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A Guide To Lead-Acid Battries

Posted on Jun 4, 2011

General information about lead-acid batteries, charging practice, determining the state of charge and safety tips.

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Part 1: How Lead-Acid Batteries Work

Posted on Jun 4, 2011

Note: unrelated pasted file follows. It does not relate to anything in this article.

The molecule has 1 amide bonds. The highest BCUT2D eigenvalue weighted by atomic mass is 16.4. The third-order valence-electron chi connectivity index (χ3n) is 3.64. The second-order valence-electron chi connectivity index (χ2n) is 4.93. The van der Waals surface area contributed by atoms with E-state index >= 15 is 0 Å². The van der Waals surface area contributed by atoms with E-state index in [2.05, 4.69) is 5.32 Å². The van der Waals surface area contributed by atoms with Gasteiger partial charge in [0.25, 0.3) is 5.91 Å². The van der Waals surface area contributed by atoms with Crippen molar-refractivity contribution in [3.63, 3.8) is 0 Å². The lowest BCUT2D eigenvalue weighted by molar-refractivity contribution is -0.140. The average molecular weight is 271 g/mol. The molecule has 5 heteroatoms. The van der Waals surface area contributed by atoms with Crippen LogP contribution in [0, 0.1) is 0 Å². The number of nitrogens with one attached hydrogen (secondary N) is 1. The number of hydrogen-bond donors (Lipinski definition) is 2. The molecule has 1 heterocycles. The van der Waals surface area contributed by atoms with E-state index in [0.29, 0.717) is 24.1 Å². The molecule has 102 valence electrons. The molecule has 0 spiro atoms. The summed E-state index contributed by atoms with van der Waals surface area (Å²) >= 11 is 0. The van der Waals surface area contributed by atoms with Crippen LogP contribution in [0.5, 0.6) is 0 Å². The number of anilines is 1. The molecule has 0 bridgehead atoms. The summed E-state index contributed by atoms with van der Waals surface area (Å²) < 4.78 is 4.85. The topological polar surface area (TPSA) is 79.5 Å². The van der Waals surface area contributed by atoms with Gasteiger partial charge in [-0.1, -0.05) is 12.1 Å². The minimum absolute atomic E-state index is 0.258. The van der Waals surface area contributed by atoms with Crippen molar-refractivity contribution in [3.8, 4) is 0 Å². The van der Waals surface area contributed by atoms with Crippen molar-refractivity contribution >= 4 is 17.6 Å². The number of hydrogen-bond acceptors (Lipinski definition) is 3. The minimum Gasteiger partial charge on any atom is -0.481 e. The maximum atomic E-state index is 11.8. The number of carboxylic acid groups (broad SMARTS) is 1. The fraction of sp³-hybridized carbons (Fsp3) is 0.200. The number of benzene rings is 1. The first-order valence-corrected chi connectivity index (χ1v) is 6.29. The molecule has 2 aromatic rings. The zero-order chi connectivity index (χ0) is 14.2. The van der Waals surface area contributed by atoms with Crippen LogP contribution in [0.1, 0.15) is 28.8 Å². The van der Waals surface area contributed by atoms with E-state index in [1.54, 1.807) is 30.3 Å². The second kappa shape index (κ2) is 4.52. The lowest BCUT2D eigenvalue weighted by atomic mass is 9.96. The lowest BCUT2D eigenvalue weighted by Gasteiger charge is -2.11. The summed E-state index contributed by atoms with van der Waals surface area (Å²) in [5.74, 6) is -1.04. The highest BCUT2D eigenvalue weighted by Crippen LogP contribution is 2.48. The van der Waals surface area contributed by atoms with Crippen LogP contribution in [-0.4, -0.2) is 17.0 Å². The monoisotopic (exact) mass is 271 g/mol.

Structure and Operation Most lead-acid batteries are constructed with the positive electrode (the anode) made from a lead-antimony alloy with lead (IV) oxide pressed into it, although batteries designed for maximum life use a lead-calcium alloy. The negative electrode (the cathode) is made from pure lead and both electrodes are immersed in sulphuric acid. When the battery is discharged water is produced, diluting the acid and reducing its specific gravity. On charging sulphuric acid is produced and the specific gravity of the electrolyte increases. The specific gravity can be measured using a hydrometer and will have a value of about 1.250 for a charged cell and 1.17 for a discharged cell, although these values will vary depending on the make of battery. The specific gravity also depends on the battery temperature and the above values or for a battery at 15°C. Specific gravity is defined as: The chemical reactions that occur during charging and discharging are summarised in figures 1 and 2. If lead-acid batteries are over discharged or left standing in the discharged state for prolonged periods hardened lead sulphate coats the electrodes and will not be removed during recharging. Such build-ups reduce the efficiency and life of batteries. Over charging can cause electrolyte to escape as gases. Types of Lead-Acid Battery Starting Batteries – Used to start and run engines they can deliver a very large current so a very short time, discharging by about 2-5%. If deep cycled these batteries quickly degenerate and will fail after 30-150 cycles but should last for a very long time when used correctly. Deep Cycle Batteries – Used to store electricity in autonomous power systems (e.g. solar, mini-hydro), for emergency back-up and electric vehicles. These batteries are designed to discharge by as much as 80% of their capacity over thousands of charging and discharging cycles. True deep cycle batteries have solid lead plates however many batteries that do not have solid plates are called semi-deep cycle. Marine Batteries – Usually a hybrid battery that falls between deep cycle and starting batteries although some are true deep cycle batteries. hybrid batteries should not be discharged by over 50%. Types of Deep Cycle Battery Flooded – These batteries have a conventional liquid electrolyte. Standard types have removable caps so that the electrolyte can be diluted and the specific gravity measured, such batteries are supplied dry and you add distilled water. Standard flooded batteries are cheap and if they are kept topped up they are not overly sensitive to high charging voltages. Sealed batteries are supplied pre-flooded and have fixed valves to allow gases to vent during use however, they will still leak if inverted and the electrolyte can not be replenished so that over charging will cause damage. Gelled Electrolyte – The electrolyte is a jelly and so will not leak. The electrolyte can not be diluted so that over charging must be avoided and these batteries may only last for 2 or 3 years in hot climates although with good care...